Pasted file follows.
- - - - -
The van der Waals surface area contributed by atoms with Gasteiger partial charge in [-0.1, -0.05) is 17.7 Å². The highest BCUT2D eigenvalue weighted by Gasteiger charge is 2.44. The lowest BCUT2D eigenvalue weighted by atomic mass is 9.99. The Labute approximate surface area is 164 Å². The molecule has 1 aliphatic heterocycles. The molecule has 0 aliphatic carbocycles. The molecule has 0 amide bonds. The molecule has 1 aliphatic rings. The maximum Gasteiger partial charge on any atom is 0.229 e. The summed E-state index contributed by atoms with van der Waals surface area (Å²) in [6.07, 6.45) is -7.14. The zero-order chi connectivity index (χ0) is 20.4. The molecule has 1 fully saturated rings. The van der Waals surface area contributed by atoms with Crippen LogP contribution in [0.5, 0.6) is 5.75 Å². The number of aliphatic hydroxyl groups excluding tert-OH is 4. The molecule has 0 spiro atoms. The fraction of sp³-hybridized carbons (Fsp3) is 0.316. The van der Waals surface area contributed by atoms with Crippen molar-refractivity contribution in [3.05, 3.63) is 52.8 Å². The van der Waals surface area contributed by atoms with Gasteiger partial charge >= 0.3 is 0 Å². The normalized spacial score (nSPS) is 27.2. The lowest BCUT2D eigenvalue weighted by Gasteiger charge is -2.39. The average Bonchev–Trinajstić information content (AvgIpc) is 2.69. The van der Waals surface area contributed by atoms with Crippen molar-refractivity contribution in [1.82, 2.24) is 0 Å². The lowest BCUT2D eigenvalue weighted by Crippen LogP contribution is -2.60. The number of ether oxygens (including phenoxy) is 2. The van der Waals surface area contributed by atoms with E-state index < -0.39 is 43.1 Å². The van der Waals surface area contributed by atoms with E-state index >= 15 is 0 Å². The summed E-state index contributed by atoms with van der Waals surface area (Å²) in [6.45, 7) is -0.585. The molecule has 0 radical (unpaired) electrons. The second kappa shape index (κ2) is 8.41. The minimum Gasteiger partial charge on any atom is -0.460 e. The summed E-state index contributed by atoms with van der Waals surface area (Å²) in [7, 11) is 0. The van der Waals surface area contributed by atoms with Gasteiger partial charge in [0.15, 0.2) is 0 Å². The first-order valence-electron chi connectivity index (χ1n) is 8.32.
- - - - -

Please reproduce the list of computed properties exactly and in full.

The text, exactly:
The van der Waals surface area contributed by atoms with Gasteiger partial charge in [-0.1, -0.05) is 17.7 Å². The highest BCUT2D eigenvalue weighted by Gasteiger charge is 2.44. The lowest BCUT2D eigenvalue weighted by atomic mass is 9.99. The Labute approximate surface area is 164 Å². The molecule has 1 aliphatic heterocycles. The molecule has 0 aliphatic carbocycles. The molecule has 0 amide bonds. The molecule has 1 aliphatic rings. The maximum Gasteiger partial charge on any atom is 0.229 e. The summed E-state index contributed by atoms with van der Waals surface area (Å²) in [6.07, 6.45) is -7.14. The zero-order chi connectivity index (χ0) is 20.4. The molecule has 1 fully saturated rings. The van der Waals surface area contributed by atoms with Crippen LogP contribution in [0.5, 0.6) is 5.75 Å². The number of aliphatic hydroxyl groups excluding tert-OH is 4. The molecule has 0 spiro atoms. The fraction of sp³-hybridized carbons (Fsp3) is 0.316. The van der Waals surface area contributed by atoms with Crippen molar-refractivity contribution in [3.05, 3.63) is 52.8 Å². The van der Waals surface area contributed by atoms with Gasteiger partial charge >= 0.3 is 0 Å². The normalized spacial score (nSPS) is 27.2. The lowest BCUT2D eigenvalue weighted by Gasteiger charge is -2.39. The average Bonchev–Trinajstić information content (AvgIpc) is 2.69. The van der Waals surface area contributed by atoms with Crippen molar-refractivity contribution in [1.82, 2.24) is 0 Å². The lowest BCUT2D eigenvalue weighted by Crippen LogP contribution is -2.60. The number of ether oxygens (including phenoxy) is 2. The van der Waals surface area contributed by atoms with E-state index < -0.39 is 43.1 Å². The van der Waals surface area contributed by atoms with E-state index >= 15 is 0 Å². The summed E-state index contributed by atoms with van der Waals surface area (Å²) in [6.45, 7) is -0.585. The molecule has 0 radical (unpaired) electrons. The second kappa shape index (κ2) is 8.41. The minimum Gasteiger partial charge on any atom is -0.460 e. The summed E-state index contributed by atoms with van der Waals surface area (Å²) in [7, 11) is 0. The van der Waals surface area contributed by atoms with Gasteiger partial charge in [0.15, 0.2) is 0 Å². The first-order valence-electron chi connectivity index (χ1n) is 8.32.